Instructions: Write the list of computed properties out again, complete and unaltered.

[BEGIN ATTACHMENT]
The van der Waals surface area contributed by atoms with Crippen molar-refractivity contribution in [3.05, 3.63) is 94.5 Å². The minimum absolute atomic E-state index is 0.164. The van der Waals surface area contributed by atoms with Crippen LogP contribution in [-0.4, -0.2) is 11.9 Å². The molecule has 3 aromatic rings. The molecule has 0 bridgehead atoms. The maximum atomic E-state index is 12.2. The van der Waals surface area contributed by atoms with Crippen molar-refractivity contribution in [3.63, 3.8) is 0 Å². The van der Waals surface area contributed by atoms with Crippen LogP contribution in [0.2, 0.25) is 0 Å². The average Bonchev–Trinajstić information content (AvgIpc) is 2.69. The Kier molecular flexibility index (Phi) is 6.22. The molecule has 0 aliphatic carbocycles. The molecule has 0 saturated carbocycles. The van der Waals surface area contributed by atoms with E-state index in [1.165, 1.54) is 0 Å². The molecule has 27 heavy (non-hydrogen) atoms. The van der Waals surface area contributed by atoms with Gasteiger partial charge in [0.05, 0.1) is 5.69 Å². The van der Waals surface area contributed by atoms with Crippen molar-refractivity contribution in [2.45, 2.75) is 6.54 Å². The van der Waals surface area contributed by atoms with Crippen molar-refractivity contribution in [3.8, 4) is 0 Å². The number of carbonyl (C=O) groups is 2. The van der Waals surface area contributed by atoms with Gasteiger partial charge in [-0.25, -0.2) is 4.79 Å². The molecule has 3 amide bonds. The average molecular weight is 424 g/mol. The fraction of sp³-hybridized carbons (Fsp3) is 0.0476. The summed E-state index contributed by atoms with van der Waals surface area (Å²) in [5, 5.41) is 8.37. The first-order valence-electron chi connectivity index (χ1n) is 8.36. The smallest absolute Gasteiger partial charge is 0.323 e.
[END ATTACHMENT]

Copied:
The van der Waals surface area contributed by atoms with Crippen molar-refractivity contribution in [3.05, 3.63) is 94.5 Å². The minimum absolute atomic E-state index is 0.164. The van der Waals surface area contributed by atoms with Crippen LogP contribution in [-0.4, -0.2) is 11.9 Å². The molecule has 3 aromatic rings. The molecule has 0 bridgehead atoms. The maximum atomic E-state index is 12.2. The van der Waals surface area contributed by atoms with Crippen molar-refractivity contribution in [3.63, 3.8) is 0 Å². The van der Waals surface area contributed by atoms with Crippen LogP contribution in [0.2, 0.25) is 0 Å². The average Bonchev–Trinajstić information content (AvgIpc) is 2.69. The Kier molecular flexibility index (Phi) is 6.22. The molecule has 0 aliphatic carbocycles. The molecule has 0 saturated carbocycles. The van der Waals surface area contributed by atoms with E-state index in [1.165, 1.54) is 0 Å². The molecule has 27 heavy (non-hydrogen) atoms. The van der Waals surface area contributed by atoms with Gasteiger partial charge in [0.05, 0.1) is 5.69 Å². The van der Waals surface area contributed by atoms with Crippen molar-refractivity contribution in [2.45, 2.75) is 6.54 Å². The van der Waals surface area contributed by atoms with Crippen molar-refractivity contribution in [3.8, 4) is 0 Å². The number of carbonyl (C=O) groups is 2. The van der Waals surface area contributed by atoms with Gasteiger partial charge in [-0.25, -0.2) is 4.79 Å². The molecule has 3 amide bonds. The average molecular weight is 424 g/mol. The fraction of sp³-hybridized carbons (Fsp3) is 0.0476. The summed E-state index contributed by atoms with van der Waals surface area (Å²) in [5, 5.41) is 8.37. The first-order valence-electron chi connectivity index (χ1n) is 8.36. The smallest absolute Gasteiger partial charge is 0.323 e.